Scientists Discover New Continent – Zealandia
New Continent – Zealandia
- Scientists, have recently found out that there is a new continent on Earth named ‘Zealandia’.
- Scientists claim the ‘continent’ had been hidden and virtually invisible to the human eye for a millenia, until now.
- The research carried out by some 11 scientists makes the case for the eighth continent by establishing that New Zealand and New Caledonia are not just an island chain.
- As per these scientists observation, New Zealand and New Caledonia are part of 4.9 million square kilometer earth crust that is different from Australia.
- Till now, it has known that Earth has only seven continents, namely Asia, Africa, Europe, South America, North America, Antarctica and Australia.
New Continent – Historical background
- The concept of Zealandia is not new. In fact, Luyendyk coined the word in 1995. But Luyendyk says it was never intended to describe a new continent. Rather, the name was used to describe New Zealand, New Caledonia, and a collection of submerged pieces and slices of crust that broke off a region of Gondwana, a 200 million-year-old supercontinent.
- Researchers behind the new study took Luyendyk’s idea a huge step further, re-examining known evidence under four criteria that geologists use to deem a slab of rock a continent:
- Land that pokes up relatively high from the ocean floor
- A diversity of three types of rocks: igneous, metamorphic, and sedimentary rocks
- A thicker, less-dense section of crust compared to surrounding ocean floor
- “Well-defined limits around a large enough area to be considered a continent rather than a microcontinent or continental fragment”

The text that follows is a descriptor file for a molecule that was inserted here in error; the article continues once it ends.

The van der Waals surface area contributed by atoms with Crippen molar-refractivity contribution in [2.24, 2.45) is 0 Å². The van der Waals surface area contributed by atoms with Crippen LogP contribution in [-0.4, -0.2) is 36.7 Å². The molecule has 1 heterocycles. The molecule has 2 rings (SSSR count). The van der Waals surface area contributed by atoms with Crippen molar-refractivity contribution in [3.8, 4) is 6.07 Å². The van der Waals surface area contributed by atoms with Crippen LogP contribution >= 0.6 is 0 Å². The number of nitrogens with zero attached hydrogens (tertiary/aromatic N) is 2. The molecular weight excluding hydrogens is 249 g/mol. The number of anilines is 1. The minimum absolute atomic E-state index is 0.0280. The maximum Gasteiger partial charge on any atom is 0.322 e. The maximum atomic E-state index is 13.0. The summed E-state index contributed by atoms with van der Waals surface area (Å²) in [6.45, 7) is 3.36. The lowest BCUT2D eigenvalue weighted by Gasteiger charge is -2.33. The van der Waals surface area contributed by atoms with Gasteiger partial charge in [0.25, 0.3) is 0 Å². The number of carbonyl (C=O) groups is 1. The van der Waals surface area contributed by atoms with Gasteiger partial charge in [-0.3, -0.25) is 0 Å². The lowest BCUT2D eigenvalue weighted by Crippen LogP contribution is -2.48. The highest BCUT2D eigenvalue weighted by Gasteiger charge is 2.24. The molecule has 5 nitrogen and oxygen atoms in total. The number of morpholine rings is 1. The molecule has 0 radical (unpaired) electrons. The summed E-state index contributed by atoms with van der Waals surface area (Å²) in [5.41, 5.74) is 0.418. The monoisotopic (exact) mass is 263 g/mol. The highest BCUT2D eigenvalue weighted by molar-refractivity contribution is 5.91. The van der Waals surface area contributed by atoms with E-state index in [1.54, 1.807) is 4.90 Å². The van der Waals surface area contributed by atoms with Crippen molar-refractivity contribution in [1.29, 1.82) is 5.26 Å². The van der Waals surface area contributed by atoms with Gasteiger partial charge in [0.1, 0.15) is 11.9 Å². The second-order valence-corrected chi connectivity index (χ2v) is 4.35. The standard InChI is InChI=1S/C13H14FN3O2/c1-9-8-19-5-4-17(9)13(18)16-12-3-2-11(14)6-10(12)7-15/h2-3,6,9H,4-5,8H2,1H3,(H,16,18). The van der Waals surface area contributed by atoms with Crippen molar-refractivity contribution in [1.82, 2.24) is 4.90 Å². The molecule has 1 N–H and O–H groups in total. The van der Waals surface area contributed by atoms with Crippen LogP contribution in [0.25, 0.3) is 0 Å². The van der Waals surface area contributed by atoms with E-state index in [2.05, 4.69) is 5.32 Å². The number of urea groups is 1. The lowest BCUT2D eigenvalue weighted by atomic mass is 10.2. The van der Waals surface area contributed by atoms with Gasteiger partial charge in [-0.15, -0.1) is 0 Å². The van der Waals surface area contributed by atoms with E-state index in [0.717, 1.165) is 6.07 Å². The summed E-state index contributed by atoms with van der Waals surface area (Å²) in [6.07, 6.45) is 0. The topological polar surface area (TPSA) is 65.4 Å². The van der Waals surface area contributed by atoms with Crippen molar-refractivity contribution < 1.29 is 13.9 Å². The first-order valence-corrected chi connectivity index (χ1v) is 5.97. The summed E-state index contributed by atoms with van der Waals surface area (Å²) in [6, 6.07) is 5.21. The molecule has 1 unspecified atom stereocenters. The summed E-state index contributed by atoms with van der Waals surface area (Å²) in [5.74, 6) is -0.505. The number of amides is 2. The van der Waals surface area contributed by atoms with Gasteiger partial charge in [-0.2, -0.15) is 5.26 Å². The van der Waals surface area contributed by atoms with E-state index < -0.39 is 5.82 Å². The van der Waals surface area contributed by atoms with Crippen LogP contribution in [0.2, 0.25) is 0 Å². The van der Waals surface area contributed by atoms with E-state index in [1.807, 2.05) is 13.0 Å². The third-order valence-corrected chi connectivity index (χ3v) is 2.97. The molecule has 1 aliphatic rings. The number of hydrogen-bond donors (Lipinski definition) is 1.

- Over the past few decades, geologists had already determined that New Zealand and New Caledonia showing the characters of above mentioned points 1, 2, and 3.
- These are large islands that poke up from the sea floor, are geologically diverse, and are made of thicker, less-dense crust.
- This eventually led to Luyendyk’s coining of Zealandia, and the description of the region as ‘continental’, since it was considered a collection of microcontinents, or bits and pieces of former continents.
- At a glance, this new continent – Zealandia seemed broken-up. But the new study used recent and detailed satellite-based elevation and gravity maps of the ancient seafloor to show that Zealandia is indeed part of one unified region.
New Continent – Geological features
- The study’s authors point out that while India is big enough to be a continent, and probably used to be, it’s now part of Eurasia because it collided and stuck to that continent millions of years ago.
- Zealandia, meanwhile, has not yet smashed into Australia; a piece of seafloor called the Cato Trough still separates the two continents by 25 kilometres (15.5 miles).
- In case for Zealandia the plate is divided into northern and southern segments by two tectonic plates: the Australian Plate and the Pacific Plate.
- This split makes the region seem more like a bunch of continental fragments than a single slab.
- But the scientists point out that Arabia, India, and parts of Central America have similar divisions, yet are still considered parts of larger continents.
- The researchers also wrote, rock samples suggest Zealandia is made of the same continental crust that used to be part of Gondwana, and that it migrated in ways similar to the continents Antarctica and Australia.